US says it will run out of funds for Ukraine this month



The Pentagon still has $4.4 billion in presidential drawdown authority to provide weapons to Ukraine directly from Defense Department inventory, according to Pentagon spokesperson Lt. Col. Garron Garn. But the weapons DOD can transfer to Ukraine are limited by the necessary funding to replenish U.S. stockpiles, and that’s what is almost gone.

On Sunday, Pentagon Comptroller Mike McCord urged Congress in a letter to act on the president’s roughly $111 billion supplemental, which has been bogged down on Capitol Hill as lawmakers debate tying the request to a deal on border security.

“It is essential that Congress act without delay on the Administration’s pending supplemental request. Doing so is in our clear national interest, and our assistance is vitally needed so Ukraine can continue to fight for freedom,” McCord wrote in the letter. Bloomberg first reported McCord’s letter, which POLITICO also later obtained.

The supplemental contains more than $60 billion in aid for Ukraine, more than $14 billion for Israel, as well as funding for Taiwan.

Lawmakers are still far apart on talks to link border security restrictions with Ukraine funding. Senate Majority Leader Chuck Schumer asked senators to return this week instead of going on recess on Thursday in order to make progress on a framework agreement.

GOP Sen. Lindsey Graham said Sunday that, following weeks of negotiations, senators are “not anywhere close” to striking a deal before the end of the year — a prospect that imperils further U.S. aid to Ukraine.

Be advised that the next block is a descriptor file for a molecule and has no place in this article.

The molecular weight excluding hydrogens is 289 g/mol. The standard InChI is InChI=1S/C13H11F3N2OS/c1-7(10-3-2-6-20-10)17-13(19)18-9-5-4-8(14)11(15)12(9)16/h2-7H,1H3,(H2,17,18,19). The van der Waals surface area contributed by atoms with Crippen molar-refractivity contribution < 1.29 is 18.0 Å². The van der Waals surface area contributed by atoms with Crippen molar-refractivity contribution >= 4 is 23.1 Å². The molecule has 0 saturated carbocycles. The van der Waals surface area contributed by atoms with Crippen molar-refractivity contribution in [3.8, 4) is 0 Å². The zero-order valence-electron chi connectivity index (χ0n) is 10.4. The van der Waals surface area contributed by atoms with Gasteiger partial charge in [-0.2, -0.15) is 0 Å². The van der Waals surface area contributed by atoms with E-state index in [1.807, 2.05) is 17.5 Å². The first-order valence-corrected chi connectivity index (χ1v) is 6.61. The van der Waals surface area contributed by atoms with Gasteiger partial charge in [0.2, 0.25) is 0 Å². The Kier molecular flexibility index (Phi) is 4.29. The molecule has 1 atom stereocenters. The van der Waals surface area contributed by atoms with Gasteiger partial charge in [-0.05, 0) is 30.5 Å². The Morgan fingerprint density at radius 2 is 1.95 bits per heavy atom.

As of Dec. 6, the Pentagon had $1.1 billion in existing resources available to backfill U.S. stocks, spokesperson Maj. Charlie Dietz said at the time.

But the U.S. has now allocated that remaining funding to buying new weapons from industry to replace the ones the Pentagon has already sent to Ukraine, Kirby said.

The Biden administration has sought to sell the American public on spending more money on Ukraine by highlighting the benefit to U.S. manufacturers and the jobs market. Officials circulated a graphic on Capitol Hill showing that battleground states such as Pennsylvania and Arizona are reaping billions of dollars from the efforts to arm Ukraine.

Kirby reiterated that message on Monday, noting the funding “of course supports good-paying American jobs in the process, [and] also is helping strengthen the production lines and strengthen our relationship with the defense industry across the country.”



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